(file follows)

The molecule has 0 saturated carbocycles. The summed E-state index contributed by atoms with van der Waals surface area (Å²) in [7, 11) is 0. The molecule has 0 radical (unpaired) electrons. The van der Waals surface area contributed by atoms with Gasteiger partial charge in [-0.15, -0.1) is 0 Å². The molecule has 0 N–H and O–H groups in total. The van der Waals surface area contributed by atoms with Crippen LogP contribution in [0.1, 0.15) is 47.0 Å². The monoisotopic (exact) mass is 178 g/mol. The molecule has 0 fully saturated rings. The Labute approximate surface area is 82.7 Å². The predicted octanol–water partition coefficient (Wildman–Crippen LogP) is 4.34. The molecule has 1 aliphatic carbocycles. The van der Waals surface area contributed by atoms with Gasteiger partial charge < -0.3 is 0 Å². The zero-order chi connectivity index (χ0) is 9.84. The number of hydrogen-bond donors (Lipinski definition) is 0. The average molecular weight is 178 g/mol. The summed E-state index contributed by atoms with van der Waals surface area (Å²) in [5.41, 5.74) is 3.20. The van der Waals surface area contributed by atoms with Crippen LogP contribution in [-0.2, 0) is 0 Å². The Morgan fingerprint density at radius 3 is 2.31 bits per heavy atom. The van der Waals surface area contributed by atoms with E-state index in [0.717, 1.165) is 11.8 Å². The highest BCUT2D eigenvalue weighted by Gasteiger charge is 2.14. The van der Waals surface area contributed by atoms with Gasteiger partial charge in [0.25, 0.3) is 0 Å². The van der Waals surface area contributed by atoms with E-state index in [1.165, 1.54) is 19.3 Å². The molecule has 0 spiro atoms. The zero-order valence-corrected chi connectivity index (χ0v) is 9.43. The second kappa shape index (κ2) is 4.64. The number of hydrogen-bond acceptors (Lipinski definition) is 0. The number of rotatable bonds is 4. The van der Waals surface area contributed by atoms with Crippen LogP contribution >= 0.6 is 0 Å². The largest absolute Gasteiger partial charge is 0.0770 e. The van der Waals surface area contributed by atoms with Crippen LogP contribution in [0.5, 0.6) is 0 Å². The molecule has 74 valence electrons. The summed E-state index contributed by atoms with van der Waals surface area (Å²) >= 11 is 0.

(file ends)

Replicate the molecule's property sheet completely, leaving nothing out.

The molecule has 0 saturated carbocycles. The summed E-state index contributed by atoms with van der Waals surface area (Å²) in [7, 11) is 0. The molecule has 0 radical (unpaired) electrons. The van der Waals surface area contributed by atoms with Gasteiger partial charge in [-0.15, -0.1) is 0 Å². The molecule has 0 N–H and O–H groups in total. The van der Waals surface area contributed by atoms with Crippen LogP contribution in [0.1, 0.15) is 47.0 Å². The monoisotopic (exact) mass is 178 g/mol. The molecule has 0 fully saturated rings. The Labute approximate surface area is 82.7 Å². The predicted octanol–water partition coefficient (Wildman–Crippen LogP) is 4.34. The molecule has 1 aliphatic carbocycles. The van der Waals surface area contributed by atoms with Gasteiger partial charge < -0.3 is 0 Å². The zero-order chi connectivity index (χ0) is 9.84. The number of hydrogen-bond donors (Lipinski definition) is 0. The average molecular weight is 178 g/mol. The summed E-state index contributed by atoms with van der Waals surface area (Å²) in [5.41, 5.74) is 3.20. The van der Waals surface area contributed by atoms with Crippen LogP contribution in [-0.2, 0) is 0 Å². The Morgan fingerprint density at radius 3 is 2.31 bits per heavy atom. The van der Waals surface area contributed by atoms with E-state index in [0.717, 1.165) is 11.8 Å². The highest BCUT2D eigenvalue weighted by Gasteiger charge is 2.14. The van der Waals surface area contributed by atoms with Gasteiger partial charge in [0.25, 0.3) is 0 Å². The van der Waals surface area contributed by atoms with E-state index in [1.165, 1.54) is 19.3 Å². The molecule has 0 spiro atoms. The zero-order valence-corrected chi connectivity index (χ0v) is 9.43. The second kappa shape index (κ2) is 4.64. The number of hydrogen-bond acceptors (Lipinski definition) is 0. The number of rotatable bonds is 4. The van der Waals surface area contributed by atoms with Crippen LogP contribution >= 0.6 is 0 Å². The largest absolute Gasteiger partial charge is 0.0770 e. The van der Waals surface area contributed by atoms with Crippen LogP contribution in [0.5, 0.6) is 0 Å². The molecule has 74 valence electrons. The summed E-state index contributed by atoms with van der Waals surface area (Å²) >= 11 is 0.